Mercy and the SSPX

Two back-to-back pieces of Catholic news are on my mind this morning. The first is Pope Francis’s new bull, Misericordiae Vultus, which opens the Jubilee Year of Mercy beginning on the Feast of the Immaculate Conception. The second, mentioned over at Rorate Caeli, is that the Argentine government now officially recognizes the Society of St. Pius X (SSPX) as part of the Catholic Church. There were rumblings a year ago that Pope Francis himself would intervene on behalf of the Society to ensure they acquired proper legal standing in the Holy Father’s homeland, and so it stands to reason that this is what happened. Civil legal recognition is not the same as canonical recognition of course, though it’s not nothing either—especially if the Pope is involved. If this modest but important act is a demonstration of the sort of mercy Francis has in mind for the upcoming jubilee year, then let us be glad and rejoice in it. That is to say, let even Catholics who are at times understandably confused, perturbed, and/or upset with some of the Pope’s words and deeds recognize that mercy is at the heart of the Church’s divine mission.

This is not to say that Misericordiae Vultus won’t raise a few eyebrows among traditional Catholics, particularly with paragraphs like this:

4. I have chosen the date of 8 December because of its rich meaning in the recent history of the Church. In fact, I will open the Holy Door on the fiftieth anniversary of the closing of the Second Vatican Ecumenical Council. The Church feels a great need to keep this event alive. With the Council, the Church entered a new phase of her history. The Council Fathers strongly perceived, as a true breath of the Holy Spirit, a need to talk about God to men and women of their time in a more accessible way. The walls which too long had made the Church a kind of fortress were torn down and the time had come to proclaim the Gospel in a new way. It was a new phase of the same evangelization that had existed from the beginning. It was a fresh undertaking for all Christians to bear witness to their faith with greater enthusiasm and conviction. The Church sensed a responsibility to be a living sign of the Father’s love in the world.

Given what has transpired over the past 50 years—the smoke of Satan entering the Church (Paul VI); a mass wave of silent apostasy (John Paul II); and the dictatorship of relativism (Benedict XVI)—it is very difficult to take the Holy Father’s optimistic appraisal of the Council and its fruits at face value. Many would argue today that the “new phase of the same evangelization that had existed from the beginning” that began with the Council has already outlived its usefulness. By tearing down the fortress walls, the Church compromised her ability to protect that which is has always been precious to her: the truth. Evangelization cannot proceed on the basis of falsehoods or obscurities, and “accessibility” must not become synonymous with “compromise.” And yet this is precisely what has happened in recent decades to the point where priests and bishops, along with sizable portions of the laity, are calling on the Bride of Christ to dispense with fundamental moral and dogmatic teachings as if that is even possible.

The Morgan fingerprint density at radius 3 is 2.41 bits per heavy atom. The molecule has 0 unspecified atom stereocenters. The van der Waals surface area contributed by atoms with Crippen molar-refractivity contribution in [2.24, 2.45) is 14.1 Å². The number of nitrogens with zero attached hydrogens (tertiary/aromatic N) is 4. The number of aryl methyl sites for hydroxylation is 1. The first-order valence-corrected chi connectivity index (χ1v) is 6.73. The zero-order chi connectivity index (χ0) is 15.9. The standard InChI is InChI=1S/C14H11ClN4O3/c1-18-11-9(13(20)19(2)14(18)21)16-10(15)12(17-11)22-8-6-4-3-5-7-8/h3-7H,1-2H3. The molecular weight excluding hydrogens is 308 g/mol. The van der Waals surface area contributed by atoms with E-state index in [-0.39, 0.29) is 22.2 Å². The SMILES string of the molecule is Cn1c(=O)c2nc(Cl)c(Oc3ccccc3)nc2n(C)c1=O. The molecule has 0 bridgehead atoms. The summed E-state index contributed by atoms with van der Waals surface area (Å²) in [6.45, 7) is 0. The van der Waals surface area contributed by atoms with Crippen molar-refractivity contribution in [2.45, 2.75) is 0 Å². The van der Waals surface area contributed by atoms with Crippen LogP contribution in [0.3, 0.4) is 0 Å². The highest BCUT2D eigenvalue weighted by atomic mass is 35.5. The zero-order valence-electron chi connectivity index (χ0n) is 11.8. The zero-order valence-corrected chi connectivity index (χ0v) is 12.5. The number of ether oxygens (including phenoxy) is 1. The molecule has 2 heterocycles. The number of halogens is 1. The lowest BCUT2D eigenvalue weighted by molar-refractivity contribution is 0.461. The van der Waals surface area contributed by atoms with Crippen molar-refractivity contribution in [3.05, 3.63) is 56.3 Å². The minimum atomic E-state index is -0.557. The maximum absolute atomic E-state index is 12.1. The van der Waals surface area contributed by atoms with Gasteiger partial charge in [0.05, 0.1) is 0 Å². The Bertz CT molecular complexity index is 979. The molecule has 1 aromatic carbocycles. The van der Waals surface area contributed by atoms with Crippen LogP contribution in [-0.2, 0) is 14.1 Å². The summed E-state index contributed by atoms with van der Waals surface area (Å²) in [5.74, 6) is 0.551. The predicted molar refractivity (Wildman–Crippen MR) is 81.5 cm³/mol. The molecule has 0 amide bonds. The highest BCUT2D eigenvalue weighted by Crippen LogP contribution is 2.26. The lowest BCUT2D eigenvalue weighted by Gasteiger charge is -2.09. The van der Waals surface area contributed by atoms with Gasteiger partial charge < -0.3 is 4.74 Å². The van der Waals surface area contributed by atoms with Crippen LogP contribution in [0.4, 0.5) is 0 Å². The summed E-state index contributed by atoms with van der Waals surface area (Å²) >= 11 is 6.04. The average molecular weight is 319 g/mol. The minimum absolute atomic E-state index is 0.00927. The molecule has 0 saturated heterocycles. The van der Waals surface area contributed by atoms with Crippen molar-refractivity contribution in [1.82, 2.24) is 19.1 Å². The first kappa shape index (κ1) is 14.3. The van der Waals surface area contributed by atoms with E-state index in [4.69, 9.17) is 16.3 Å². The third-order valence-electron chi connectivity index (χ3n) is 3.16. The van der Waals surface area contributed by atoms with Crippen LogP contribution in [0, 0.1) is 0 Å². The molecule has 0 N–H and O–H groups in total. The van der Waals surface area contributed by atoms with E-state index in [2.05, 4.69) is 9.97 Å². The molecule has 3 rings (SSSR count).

At the same time, however, Misericordiae Vultus does warrant patient consideration for what it says about the need for mercy and reconciliation. Perhaps the jubilee year will have the salutary effect of not only opening up church doors, but keeping the light on in the confessional as well. Wouldn’t it be wonderful if every diocese in the world directed its priests to spend more time in the box, including coordinating schedules to ensure not a day goes by when the beautiful sacrament of Confession isn’t made available to the faithful? That availability alone could serve as a great witness to the need every soul has for the sacrament. Finally, in order to increase the availability of the sacrament for those who harbor some canonical trepidation concerning the validity of absolutions granted by SSPX priests, Rome, in the name of mercy, could settle the matter once and for all by openly granting all Society clerics with proper faculties. That, and the full canonical recognition of the SSPX without compromise or qualification, strikes me as a prudent prayer intention to hold between now and December 8.

One comment

  1. Obviously reconciliation with SSPX would be a good thing. However, I fear that the rumored olive branches to SSPX might be part of a broader attempt to Anglicanize the Church. There seems to be a risk that the result of the synod will be to empower dioceses (or more likely, and problematically, national episcopal conferences) to formulate their own “pastoral” policies. A reconciliation with SSPX could perhaps be an attempt to persuade Traditionalists to “buy in” to the framework of a decentralized Church. The hope would be that the Traditionalists will be appeased and in exchange for being left alone Traditionalists will allow everyone else to continue with their modernist innovations. Thus the Traditionalists, like the few conservative high Anglican churches scattered throughout the world, will have regular status and autonomy while the rest of the Church pretends they do not exist. I hope this is not true, but it seems to be a plausible scenario.

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